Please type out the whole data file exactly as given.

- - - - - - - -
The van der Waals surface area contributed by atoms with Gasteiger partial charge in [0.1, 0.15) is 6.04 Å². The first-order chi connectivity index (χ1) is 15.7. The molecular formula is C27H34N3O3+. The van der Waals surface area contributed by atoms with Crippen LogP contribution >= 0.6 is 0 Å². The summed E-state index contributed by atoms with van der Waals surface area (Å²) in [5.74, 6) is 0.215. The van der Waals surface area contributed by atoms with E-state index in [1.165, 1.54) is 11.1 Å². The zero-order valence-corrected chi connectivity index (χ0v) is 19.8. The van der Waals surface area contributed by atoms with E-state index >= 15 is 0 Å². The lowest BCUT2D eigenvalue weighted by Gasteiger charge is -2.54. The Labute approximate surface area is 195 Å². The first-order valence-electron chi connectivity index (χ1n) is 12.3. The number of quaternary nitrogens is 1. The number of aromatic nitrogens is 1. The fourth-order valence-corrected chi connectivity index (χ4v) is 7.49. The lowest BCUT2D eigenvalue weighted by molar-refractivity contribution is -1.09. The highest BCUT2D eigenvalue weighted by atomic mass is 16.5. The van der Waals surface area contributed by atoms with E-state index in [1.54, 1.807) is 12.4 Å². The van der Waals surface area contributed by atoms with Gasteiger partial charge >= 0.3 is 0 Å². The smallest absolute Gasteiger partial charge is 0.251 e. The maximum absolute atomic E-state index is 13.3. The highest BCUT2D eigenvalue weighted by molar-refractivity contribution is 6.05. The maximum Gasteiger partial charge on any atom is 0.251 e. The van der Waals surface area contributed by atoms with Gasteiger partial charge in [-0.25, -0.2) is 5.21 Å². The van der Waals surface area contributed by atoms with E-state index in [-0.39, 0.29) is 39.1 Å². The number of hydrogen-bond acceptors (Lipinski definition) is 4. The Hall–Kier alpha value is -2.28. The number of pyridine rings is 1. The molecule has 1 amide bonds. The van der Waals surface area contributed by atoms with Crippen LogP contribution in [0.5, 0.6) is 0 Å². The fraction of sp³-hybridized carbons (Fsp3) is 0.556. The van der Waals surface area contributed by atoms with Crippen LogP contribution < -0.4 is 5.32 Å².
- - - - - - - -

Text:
The van der Waals surface area contributed by atoms with Gasteiger partial charge in [0.1, 0.15) is 6.04 Å². The first-order chi connectivity index (χ1) is 15.7. The molecular formula is C27H34N3O3+. The van der Waals surface area contributed by atoms with Crippen LogP contribution >= 0.6 is 0 Å². The summed E-state index contributed by atoms with van der Waals surface area (Å²) in [5.74, 6) is 0.215. The van der Waals surface area contributed by atoms with E-state index in [1.165, 1.54) is 11.1 Å². The zero-order valence-corrected chi connectivity index (χ0v) is 19.8. The van der Waals surface area contributed by atoms with E-state index >= 15 is 0 Å². The lowest BCUT2D eigenvalue weighted by Gasteiger charge is -2.54. The Labute approximate surface area is 195 Å². The first-order valence-electron chi connectivity index (χ1n) is 12.3. The number of quaternary nitrogens is 1. The number of aromatic nitrogens is 1. The fourth-order valence-corrected chi connectivity index (χ4v) is 7.49. The lowest BCUT2D eigenvalue weighted by molar-refractivity contribution is -1.09. The highest BCUT2D eigenvalue weighted by atomic mass is 16.5. The van der Waals surface area contributed by atoms with E-state index in [1.54, 1.807) is 12.4 Å². The van der Waals surface area contributed by atoms with Gasteiger partial charge >= 0.3 is 0 Å². The smallest absolute Gasteiger partial charge is 0.251 e. The maximum absolute atomic E-state index is 13.3. The highest BCUT2D eigenvalue weighted by molar-refractivity contribution is 6.05. The maximum Gasteiger partial charge on any atom is 0.251 e. The van der Waals surface area contributed by atoms with Gasteiger partial charge in [-0.25, -0.2) is 5.21 Å². The van der Waals surface area contributed by atoms with E-state index in [-0.39, 0.29) is 39.1 Å². The number of hydrogen-bond acceptors (Lipinski definition) is 4. The Hall–Kier alpha value is -2.28. The number of pyridine rings is 1. The molecule has 1 amide bonds. The van der Waals surface area contributed by atoms with Crippen LogP contribution in [0.5, 0.6) is 0 Å². The fraction of sp³-hybridized carbons (Fsp3) is 0.556. The van der Waals surface area contributed by atoms with Crippen LogP contribution < -0.4 is 5.32 Å².